Major bitcoin ATM manufacturer cuts cloud service after hack
General Bytes, a manufacturer of bitcoin ATMs, has closed down its cloud services due to the discovery of a security flaw that enabled hackers to access users’ hot wallets and acquire confidential data such as private keys and passwords.
General Bytes security breach
The bitcoin ATM manufacturer, General Bytes, has reported that a hacker was able to install and execute a Java application in its ATMs, which gave them access to user information and the ability to transfer funds from hot wallets.
General Bytes, based in Prague, is a major player in the bitcoin ATM market, having sold more than 15,000 ATMs to 149 countries worldwide, according to its website.
In a patch release bulletin on March 18, the company warned that the hacker could remotely upload and run the Java application through the master service interface of the ATMs, which was aimed at stealing user information and transferring funds from hot wallets.
Karel Kyovsky, the founder of General Bytes, disclosed that a security breach has allowed a hacker to gain unauthorized access to sensitive data. The breach affected both the cloud service operated by General Bytes and standalone servers operated by other companies.
As a result of the breach, the hacker was able to access the company’s database, read and decrypt API keys that are used to access funds in hot wallets and exchanges, send funds from hot wallets, and download user names and password hashes. and disable 2FA.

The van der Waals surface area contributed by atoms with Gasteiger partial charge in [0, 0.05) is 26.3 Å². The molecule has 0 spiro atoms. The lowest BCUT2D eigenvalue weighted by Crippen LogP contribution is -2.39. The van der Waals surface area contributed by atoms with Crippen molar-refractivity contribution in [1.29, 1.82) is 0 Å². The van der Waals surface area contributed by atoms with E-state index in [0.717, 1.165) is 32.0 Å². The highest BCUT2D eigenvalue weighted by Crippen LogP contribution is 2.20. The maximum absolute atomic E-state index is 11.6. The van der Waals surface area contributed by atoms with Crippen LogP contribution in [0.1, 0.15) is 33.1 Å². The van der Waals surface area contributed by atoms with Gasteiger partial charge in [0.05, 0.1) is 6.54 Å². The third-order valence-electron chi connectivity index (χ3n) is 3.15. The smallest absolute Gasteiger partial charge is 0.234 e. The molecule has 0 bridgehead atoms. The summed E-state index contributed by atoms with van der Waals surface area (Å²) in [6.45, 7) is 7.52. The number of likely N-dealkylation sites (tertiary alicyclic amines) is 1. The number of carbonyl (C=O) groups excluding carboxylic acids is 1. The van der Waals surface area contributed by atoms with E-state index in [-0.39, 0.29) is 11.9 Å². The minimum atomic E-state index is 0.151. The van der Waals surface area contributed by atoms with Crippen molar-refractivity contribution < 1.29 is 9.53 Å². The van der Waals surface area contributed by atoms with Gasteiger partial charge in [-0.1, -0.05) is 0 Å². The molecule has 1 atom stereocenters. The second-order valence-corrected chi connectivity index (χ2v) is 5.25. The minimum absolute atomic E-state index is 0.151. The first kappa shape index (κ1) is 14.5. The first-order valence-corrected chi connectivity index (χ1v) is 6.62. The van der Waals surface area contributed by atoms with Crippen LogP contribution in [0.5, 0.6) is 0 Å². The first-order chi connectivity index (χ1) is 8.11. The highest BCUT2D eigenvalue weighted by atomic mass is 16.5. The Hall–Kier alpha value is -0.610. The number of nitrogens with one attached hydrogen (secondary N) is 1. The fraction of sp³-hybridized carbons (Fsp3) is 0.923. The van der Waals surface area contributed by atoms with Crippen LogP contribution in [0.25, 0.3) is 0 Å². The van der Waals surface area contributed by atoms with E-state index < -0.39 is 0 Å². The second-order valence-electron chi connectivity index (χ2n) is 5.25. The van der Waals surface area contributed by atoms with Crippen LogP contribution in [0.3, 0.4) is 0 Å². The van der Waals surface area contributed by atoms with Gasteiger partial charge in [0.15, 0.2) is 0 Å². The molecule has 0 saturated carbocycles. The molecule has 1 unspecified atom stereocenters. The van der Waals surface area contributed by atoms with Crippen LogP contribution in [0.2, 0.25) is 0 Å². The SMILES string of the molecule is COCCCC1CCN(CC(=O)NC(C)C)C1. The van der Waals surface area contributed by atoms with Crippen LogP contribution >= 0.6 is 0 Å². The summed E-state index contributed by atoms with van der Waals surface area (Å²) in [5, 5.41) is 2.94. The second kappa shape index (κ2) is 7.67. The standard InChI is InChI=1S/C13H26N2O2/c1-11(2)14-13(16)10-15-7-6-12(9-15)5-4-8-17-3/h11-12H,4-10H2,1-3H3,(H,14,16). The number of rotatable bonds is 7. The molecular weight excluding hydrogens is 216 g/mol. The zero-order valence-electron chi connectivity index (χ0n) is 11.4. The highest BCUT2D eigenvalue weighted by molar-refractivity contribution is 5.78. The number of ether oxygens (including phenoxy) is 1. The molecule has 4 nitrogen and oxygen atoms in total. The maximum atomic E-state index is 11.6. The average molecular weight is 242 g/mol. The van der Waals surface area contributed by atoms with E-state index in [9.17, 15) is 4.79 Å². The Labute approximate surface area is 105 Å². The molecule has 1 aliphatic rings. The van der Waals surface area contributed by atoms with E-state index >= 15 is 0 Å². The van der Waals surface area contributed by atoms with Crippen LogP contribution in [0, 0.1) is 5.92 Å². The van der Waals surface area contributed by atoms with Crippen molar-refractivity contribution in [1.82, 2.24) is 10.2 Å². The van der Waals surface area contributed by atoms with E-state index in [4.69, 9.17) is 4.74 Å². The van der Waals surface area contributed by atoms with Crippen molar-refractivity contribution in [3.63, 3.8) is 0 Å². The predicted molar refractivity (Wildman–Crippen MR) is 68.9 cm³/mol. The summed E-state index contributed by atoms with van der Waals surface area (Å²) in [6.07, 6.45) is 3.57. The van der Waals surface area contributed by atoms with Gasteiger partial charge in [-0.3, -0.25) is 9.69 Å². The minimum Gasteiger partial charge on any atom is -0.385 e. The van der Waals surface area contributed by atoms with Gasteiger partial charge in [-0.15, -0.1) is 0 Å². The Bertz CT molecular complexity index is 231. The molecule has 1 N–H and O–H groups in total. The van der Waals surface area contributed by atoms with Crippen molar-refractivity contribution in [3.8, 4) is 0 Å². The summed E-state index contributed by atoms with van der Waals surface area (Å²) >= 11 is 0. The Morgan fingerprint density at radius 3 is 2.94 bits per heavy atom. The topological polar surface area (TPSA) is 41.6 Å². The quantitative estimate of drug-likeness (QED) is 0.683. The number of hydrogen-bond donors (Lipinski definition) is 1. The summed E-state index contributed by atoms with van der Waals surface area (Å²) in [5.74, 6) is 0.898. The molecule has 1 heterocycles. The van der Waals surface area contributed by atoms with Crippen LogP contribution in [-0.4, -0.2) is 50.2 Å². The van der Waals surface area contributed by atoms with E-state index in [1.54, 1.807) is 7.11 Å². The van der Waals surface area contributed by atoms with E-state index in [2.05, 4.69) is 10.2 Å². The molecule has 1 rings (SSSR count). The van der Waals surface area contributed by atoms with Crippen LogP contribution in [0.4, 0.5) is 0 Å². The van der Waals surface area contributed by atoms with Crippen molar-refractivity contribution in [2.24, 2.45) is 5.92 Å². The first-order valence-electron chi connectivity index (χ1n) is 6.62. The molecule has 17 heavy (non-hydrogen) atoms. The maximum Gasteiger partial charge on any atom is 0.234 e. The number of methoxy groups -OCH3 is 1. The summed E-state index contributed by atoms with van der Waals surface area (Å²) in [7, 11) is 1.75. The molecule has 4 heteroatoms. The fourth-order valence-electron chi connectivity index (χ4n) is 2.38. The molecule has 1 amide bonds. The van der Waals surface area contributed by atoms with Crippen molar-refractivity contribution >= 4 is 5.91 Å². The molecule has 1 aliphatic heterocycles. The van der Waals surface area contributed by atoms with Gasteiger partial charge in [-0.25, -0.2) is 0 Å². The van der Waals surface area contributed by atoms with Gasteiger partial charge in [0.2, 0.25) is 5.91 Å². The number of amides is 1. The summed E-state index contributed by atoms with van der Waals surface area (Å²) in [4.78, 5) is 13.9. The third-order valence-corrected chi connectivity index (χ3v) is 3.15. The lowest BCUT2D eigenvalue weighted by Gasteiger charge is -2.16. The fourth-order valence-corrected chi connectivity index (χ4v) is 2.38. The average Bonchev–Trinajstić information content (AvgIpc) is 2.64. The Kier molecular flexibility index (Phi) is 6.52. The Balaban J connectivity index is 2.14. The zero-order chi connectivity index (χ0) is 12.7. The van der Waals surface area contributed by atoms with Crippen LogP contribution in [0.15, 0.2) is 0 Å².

Furthermore, the hacker was able to access terminal event logs and search for instances where customers had scanned their private keys at the ATM. It is worth noting that older versions of ATM software were logging this information, which the hacker was able to exploit.
General Bytes loses crypto from hot wallets
The recent cyber attack on the company resulted in unauthorized access to its hot wallets, allowing the hacker to send funds.
Although the exact amount stolen was not disclosed, General Bytes has identified 41 wallet addresses used in the attack. On-chain data reveals that one of the wallets received multiple transactions, totaling 56 BTC, which is currently valued at over $1.54 million.
Additionally, another wallet received several ETH transactions, amounting to 21.82 ETH, worth approximately $36,000. In response to the breach, the company has urged BTC ATM operators to set up their standalone servers and released two patches for its crypto application server (CAS), which manages the ATM’s operation.